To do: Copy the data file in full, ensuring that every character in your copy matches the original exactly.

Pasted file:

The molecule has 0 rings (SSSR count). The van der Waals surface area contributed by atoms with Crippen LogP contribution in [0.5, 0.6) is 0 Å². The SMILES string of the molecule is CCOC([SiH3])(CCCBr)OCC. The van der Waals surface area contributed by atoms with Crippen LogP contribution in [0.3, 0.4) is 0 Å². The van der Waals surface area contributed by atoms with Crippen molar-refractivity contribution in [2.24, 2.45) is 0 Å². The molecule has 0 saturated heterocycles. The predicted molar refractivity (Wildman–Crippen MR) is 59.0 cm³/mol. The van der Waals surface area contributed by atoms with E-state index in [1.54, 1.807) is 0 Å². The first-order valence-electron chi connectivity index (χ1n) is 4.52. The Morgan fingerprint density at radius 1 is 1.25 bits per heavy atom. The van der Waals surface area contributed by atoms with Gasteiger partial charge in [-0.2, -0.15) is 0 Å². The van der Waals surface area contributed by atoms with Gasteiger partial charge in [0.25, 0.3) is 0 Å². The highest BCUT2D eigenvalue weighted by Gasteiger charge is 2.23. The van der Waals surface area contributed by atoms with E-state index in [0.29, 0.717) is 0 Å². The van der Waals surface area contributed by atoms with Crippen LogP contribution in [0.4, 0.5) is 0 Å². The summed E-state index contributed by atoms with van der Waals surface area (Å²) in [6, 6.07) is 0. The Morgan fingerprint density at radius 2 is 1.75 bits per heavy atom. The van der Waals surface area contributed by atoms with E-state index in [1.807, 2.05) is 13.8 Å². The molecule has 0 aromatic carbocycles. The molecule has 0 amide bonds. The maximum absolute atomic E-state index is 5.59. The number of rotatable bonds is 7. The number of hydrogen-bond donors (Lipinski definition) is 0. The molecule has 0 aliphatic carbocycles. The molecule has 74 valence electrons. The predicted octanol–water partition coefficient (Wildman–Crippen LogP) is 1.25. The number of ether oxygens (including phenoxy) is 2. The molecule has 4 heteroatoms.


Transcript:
The molecule has 0 rings (SSSR count). The van der Waals surface area contributed by atoms with Crippen LogP contribution in [0.5, 0.6) is 0 Å². The SMILES string of the molecule is CCOC([SiH3])(CCCBr)OCC. The van der Waals surface area contributed by atoms with Crippen LogP contribution in [0.3, 0.4) is 0 Å². The van der Waals surface area contributed by atoms with Crippen molar-refractivity contribution in [2.24, 2.45) is 0 Å². The molecule has 0 saturated heterocycles. The predicted molar refractivity (Wildman–Crippen MR) is 59.0 cm³/mol. The van der Waals surface area contributed by atoms with E-state index in [1.54, 1.807) is 0 Å². The first-order valence-electron chi connectivity index (χ1n) is 4.52. The Morgan fingerprint density at radius 1 is 1.25 bits per heavy atom. The van der Waals surface area contributed by atoms with Gasteiger partial charge in [-0.2, -0.15) is 0 Å². The van der Waals surface area contributed by atoms with Gasteiger partial charge in [0.25, 0.3) is 0 Å². The highest BCUT2D eigenvalue weighted by Gasteiger charge is 2.23. The van der Waals surface area contributed by atoms with E-state index in [0.29, 0.717) is 0 Å². The van der Waals surface area contributed by atoms with Crippen LogP contribution in [0.4, 0.5) is 0 Å². The summed E-state index contributed by atoms with van der Waals surface area (Å²) in [6, 6.07) is 0. The Morgan fingerprint density at radius 2 is 1.75 bits per heavy atom. The van der Waals surface area contributed by atoms with E-state index in [1.807, 2.05) is 13.8 Å². The molecule has 0 aromatic carbocycles. The molecule has 0 amide bonds. The maximum absolute atomic E-state index is 5.59. The number of rotatable bonds is 7. The number of hydrogen-bond donors (Lipinski definition) is 0. The molecule has 0 aliphatic carbocycles. The molecule has 74 valence electrons. The predicted octanol–water partition coefficient (Wildman–Crippen LogP) is 1.25. The number of ether oxygens (including phenoxy) is 2. The molecule has 4 heteroatoms.